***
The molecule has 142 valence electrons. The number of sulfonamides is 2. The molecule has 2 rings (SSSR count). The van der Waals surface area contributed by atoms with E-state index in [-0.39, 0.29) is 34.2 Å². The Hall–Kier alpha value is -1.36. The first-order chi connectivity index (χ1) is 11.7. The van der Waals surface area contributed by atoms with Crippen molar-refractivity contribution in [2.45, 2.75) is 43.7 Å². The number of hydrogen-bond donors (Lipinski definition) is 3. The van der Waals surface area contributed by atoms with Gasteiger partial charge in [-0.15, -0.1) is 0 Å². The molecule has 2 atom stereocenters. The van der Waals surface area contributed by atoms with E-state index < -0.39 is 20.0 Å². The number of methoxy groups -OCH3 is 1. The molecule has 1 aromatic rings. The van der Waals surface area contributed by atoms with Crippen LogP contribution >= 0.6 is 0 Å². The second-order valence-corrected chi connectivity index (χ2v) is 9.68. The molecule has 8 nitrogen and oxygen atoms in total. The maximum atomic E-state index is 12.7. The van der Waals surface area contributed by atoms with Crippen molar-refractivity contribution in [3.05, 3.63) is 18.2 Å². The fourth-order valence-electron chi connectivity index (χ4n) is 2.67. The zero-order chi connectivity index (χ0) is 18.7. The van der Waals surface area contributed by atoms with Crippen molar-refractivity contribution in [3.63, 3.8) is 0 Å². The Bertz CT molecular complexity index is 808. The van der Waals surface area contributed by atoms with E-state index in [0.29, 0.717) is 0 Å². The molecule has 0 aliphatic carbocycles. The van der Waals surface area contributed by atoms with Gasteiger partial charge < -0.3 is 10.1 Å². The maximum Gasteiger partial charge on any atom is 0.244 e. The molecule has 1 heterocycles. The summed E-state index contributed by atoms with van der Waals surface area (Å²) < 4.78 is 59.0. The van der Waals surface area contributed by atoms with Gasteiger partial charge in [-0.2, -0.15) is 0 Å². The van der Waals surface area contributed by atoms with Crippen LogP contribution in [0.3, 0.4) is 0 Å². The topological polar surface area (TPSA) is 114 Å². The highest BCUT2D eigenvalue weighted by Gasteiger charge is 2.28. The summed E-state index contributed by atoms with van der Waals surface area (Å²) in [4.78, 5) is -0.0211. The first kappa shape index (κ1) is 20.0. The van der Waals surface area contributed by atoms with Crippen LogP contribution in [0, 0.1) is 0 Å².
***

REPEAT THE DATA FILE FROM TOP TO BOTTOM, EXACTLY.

The molecule has 142 valence electrons. The number of sulfonamides is 2. The molecule has 2 rings (SSSR count). The van der Waals surface area contributed by atoms with E-state index in [-0.39, 0.29) is 34.2 Å². The Hall–Kier alpha value is -1.36. The first-order chi connectivity index (χ1) is 11.7. The van der Waals surface area contributed by atoms with Crippen molar-refractivity contribution in [2.45, 2.75) is 43.7 Å². The number of hydrogen-bond donors (Lipinski definition) is 3. The van der Waals surface area contributed by atoms with Gasteiger partial charge in [-0.15, -0.1) is 0 Å². The molecule has 2 atom stereocenters. The van der Waals surface area contributed by atoms with E-state index < -0.39 is 20.0 Å². The number of methoxy groups -OCH3 is 1. The molecule has 1 aromatic rings. The van der Waals surface area contributed by atoms with Crippen LogP contribution >= 0.6 is 0 Å². The second-order valence-corrected chi connectivity index (χ2v) is 9.68. The molecule has 8 nitrogen and oxygen atoms in total. The maximum atomic E-state index is 12.7. The van der Waals surface area contributed by atoms with Crippen molar-refractivity contribution in [3.05, 3.63) is 18.2 Å². The fourth-order valence-electron chi connectivity index (χ4n) is 2.67. The zero-order chi connectivity index (χ0) is 18.7. The van der Waals surface area contributed by atoms with Crippen molar-refractivity contribution in [3.63, 3.8) is 0 Å². The Bertz CT molecular complexity index is 808. The van der Waals surface area contributed by atoms with E-state index in [0.29, 0.717) is 0 Å². The molecule has 0 aliphatic carbocycles. The van der Waals surface area contributed by atoms with Gasteiger partial charge < -0.3 is 10.1 Å². The maximum Gasteiger partial charge on any atom is 0.244 e. The molecule has 1 heterocycles. The summed E-state index contributed by atoms with van der Waals surface area (Å²) < 4.78 is 59.0. The van der Waals surface area contributed by atoms with Gasteiger partial charge in [-0.2, -0.15) is 0 Å². The van der Waals surface area contributed by atoms with Crippen LogP contribution in [0.3, 0.4) is 0 Å². The topological polar surface area (TPSA) is 114 Å². The highest BCUT2D eigenvalue weighted by Gasteiger charge is 2.28. The summed E-state index contributed by atoms with van der Waals surface area (Å²) in [4.78, 5) is -0.0211. The first kappa shape index (κ1) is 20.0. The van der Waals surface area contributed by atoms with Crippen LogP contribution in [0, 0.1) is 0 Å².